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Open Collector Structure Lateral PNP Transistor

IP.com Disclosure Number: IPCOM000086088D
Original Publication Date: 1976-Jul-01
Included in the Prior Art Database: 2005-Mar-03
Document File: 3 page(s) / 68K

Publishing Venue

IBM

Related People

Fleming, DJ: AUTHOR [+2]

Abstract

An open-collector structure for a lateral PNP transistor is described, which eliminates the collector-to-emitter leakage current and breakdown voltage degradation due to the hot-electron emission phenomenon.

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Open Collector Structure Lateral PNP Transistor

An open-collector structure for a lateral PNP transistor is described, which eliminates the collector-to-emitter leakage current and breakdown voltage degradation due to the hot-electron emission phenomenon.

Electrons in semiconductor devices can receive sufficient energy (become "hot") from electric fields within a bipolar device, as shown in Figs. 1 and 2A, to escape from the silicon substrate 1 and be conducted through or become trapped in the silicon dioxide layer 2. In field-effect transistor (FET) structures such trapped electrons cause threshold voltage shift. In prior art bipolar structures as shown in Fig. 1, sufficient quantities of trapped electrons have been observed to cause surface inversion of the lightly doped N-material 1 used as the base of lateral PNP transistors. Such inversion causes excessive leakage current between emitter 3 and collector 4 of the transistor.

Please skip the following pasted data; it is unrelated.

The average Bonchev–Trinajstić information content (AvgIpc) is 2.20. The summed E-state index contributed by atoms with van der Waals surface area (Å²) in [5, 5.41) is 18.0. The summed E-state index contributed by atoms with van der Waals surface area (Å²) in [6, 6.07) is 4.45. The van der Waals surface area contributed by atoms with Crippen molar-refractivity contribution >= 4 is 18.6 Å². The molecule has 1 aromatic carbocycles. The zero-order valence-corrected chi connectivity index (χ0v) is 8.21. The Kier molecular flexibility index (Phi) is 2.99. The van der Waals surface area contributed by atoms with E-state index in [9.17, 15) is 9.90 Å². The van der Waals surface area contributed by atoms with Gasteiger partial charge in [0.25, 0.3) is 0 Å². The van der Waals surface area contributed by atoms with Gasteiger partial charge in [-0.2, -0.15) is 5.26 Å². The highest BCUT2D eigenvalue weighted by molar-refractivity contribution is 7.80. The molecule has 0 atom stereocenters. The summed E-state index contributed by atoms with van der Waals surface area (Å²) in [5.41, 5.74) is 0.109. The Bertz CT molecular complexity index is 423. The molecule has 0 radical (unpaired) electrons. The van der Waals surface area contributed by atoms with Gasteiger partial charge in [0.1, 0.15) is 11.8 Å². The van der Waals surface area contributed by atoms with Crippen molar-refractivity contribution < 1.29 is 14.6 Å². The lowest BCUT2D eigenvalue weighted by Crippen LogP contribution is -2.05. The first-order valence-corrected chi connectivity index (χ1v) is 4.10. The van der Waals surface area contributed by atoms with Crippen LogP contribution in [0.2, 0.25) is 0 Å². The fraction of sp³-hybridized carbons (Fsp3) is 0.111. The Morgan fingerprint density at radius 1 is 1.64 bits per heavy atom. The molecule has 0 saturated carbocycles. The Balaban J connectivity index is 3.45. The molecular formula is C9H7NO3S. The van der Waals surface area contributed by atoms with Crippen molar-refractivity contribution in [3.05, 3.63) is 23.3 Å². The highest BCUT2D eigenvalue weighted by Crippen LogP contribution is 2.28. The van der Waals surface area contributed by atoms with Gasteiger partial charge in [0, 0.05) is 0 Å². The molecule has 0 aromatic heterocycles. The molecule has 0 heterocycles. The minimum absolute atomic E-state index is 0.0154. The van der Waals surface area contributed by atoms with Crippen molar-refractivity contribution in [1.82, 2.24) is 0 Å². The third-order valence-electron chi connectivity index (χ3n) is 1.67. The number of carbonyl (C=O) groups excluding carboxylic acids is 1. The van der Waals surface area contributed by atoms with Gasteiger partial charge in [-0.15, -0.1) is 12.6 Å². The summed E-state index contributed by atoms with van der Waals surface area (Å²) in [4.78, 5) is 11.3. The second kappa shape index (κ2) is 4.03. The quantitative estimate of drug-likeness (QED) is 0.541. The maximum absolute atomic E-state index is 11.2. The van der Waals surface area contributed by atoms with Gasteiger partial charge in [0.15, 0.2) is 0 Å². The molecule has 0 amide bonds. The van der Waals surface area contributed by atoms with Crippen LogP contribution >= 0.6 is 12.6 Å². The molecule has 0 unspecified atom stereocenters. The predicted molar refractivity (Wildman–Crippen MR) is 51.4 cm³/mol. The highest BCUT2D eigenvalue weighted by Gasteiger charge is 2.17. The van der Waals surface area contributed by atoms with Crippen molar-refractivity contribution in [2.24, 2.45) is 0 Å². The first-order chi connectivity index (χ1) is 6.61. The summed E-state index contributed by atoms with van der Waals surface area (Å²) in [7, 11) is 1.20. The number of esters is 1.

Lateral PNP transistors are usually fabricated with the collector diffusion 4 completely surrounding the emitter diffusion 3 to obtain as much current gain as possible. (See Fig. 1.) This necessitates passing the emitter contact metal 5 over the collector diffusion 4 in order to connect to other circuit elements. If the device is biased in the cutoff condition, a depletion region 6 forms as shown qualitatively in Fig 2A along vertical cross section 2A-2A of Fig. 1. For N doping of 1x10/15/ cm/-3/, at 50 volts the peak value of electric field in the depletion layer ~/- 1.3 x 10/5/v/cm.

The depletion layer under the emitter metal land 5 (section 2B-2B of Fig. 1) is shown qualitatively in Fig. 2B. The presence of the high-potential metal land 5 causes the depletion layer 6' to become narrower at the surface as shown in Fig. 2B. This results in significantly larger magnitude electric fields than in the case shown in Fig. 2A. The exact value of peak...